We came to Cafe Frischhut twice. It’s a Munich institution listed in pretty much every travel guide. The first time we came after browsing the stalls at Viktualienmarkt. The second time was for breakfast before my flight back to Taipei.
You see that piece of round, fried dough on the top-right corner? It tasted better than any youtiao or donut or cronut I’ve ever had. It’s not very photogenic, and neither is its weird, long-shaped cousin, but it’s ruined me for life. I’ll never be able to enjoy a youtiao again without wishing I was having a schmalznudeln instead. The combined feeling of happiness and sadness was very similar to my first bite of souffle pancake at Hoshino Coffee in Tokyo.
Across the street from Cafe Frischhut is this lil’ Italian store. Just kidding, it’s Eataly! I can’t explain what it is about this place. It just makes me feel happy. More happy than actually being in Italy.
After spending ages comparing packages, I picked a bag of mezze rigatoni (my favorite shape) and a small bottle of balsamic vinegar for my pantry back in Taipei. There’s nothing better than souvenirs from Eataly.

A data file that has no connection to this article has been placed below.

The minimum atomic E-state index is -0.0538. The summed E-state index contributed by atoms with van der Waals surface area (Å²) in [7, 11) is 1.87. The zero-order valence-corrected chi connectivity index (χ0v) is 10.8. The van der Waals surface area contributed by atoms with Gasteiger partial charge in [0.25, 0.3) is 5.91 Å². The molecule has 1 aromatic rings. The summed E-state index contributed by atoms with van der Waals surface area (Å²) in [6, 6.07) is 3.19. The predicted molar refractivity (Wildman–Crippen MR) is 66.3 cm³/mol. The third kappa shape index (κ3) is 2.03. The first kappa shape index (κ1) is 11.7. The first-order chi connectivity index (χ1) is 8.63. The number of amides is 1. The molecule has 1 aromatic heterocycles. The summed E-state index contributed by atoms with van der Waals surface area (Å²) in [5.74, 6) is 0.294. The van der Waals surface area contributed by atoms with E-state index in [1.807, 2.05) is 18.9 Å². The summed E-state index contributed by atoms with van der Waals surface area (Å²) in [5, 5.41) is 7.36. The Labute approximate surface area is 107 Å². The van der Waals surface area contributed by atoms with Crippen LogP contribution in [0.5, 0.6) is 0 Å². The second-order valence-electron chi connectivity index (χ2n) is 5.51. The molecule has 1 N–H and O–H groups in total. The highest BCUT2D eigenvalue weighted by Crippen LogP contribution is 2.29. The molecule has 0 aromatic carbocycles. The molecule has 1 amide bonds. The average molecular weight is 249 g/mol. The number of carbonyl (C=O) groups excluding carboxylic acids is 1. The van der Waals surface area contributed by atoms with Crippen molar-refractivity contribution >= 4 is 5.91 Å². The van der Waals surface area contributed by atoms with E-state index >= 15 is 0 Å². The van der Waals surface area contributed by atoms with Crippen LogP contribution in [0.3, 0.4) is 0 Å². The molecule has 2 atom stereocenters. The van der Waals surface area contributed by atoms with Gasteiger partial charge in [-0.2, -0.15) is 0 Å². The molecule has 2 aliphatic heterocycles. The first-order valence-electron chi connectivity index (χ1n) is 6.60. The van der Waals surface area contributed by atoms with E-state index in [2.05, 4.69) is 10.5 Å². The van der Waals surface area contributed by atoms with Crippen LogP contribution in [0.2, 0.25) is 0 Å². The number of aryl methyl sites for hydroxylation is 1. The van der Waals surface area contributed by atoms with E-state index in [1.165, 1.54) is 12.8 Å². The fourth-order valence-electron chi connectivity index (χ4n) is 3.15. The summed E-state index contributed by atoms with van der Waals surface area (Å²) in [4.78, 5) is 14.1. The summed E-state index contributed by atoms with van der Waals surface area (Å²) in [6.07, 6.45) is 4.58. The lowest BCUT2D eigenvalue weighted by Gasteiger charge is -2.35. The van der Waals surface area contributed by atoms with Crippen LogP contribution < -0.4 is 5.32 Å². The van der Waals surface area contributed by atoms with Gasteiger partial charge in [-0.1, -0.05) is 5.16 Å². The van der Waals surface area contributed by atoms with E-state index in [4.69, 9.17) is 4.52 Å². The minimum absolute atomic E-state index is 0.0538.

We sat down and ate pasta for lunch. Mine was the cacio e pepe up top. Fay had the truffle on the bottom.
[A public service announcement about restaurant service in Germany: it’s similar to Austria: so slow, but no one flags down the servers. Everyone simply sits idle and waits with infinite patience for whenever the server might decide to stop by. The young German couple next to us at Eataly sat still with no menus for almost 15 minutes before their presence was acknowledged. Then it took another 15 or so minutes before the server took their order. They looked hungry and concerned, but they weren’t visibly annoyed. Needless to say, do not wait until you’ve got the munchies to walk inside a restaurant. In fact, it’s probably best to eat first before going. Also, tap water is not free.]
Back to gushing about Eataly. I fall hard whenever I see European-style vegetable presentations like this. Those baskets. And look at how they write the numbers.
But this is what Eataly is all about. The cheese fridge. For dinner the last night, we bought a big bag of salad leaves, some tomatoes and two balls of burrata.
And had our own salad celebrity sighting back at the hotel. This was definitely the salad equivalent of spotting Ryan Reynolds and Blake Lively together. The burrata broke apart like a poached egg. It was completely messy but so delicious. I’m feeling happy and sad remembering it :(
Not mentioned are all the beers consumed during my time in Munich — I mean, it was inevitable. The beer there is good. You don’t even need to find the beer halls. There are so many that they find you.
But I’m happy to report that visiting Munich can be so much more than just beer and German food. I had a great time without going to Oktoberfest, and I’d go back in a heartbeat for another freshly fried schmalznudeln.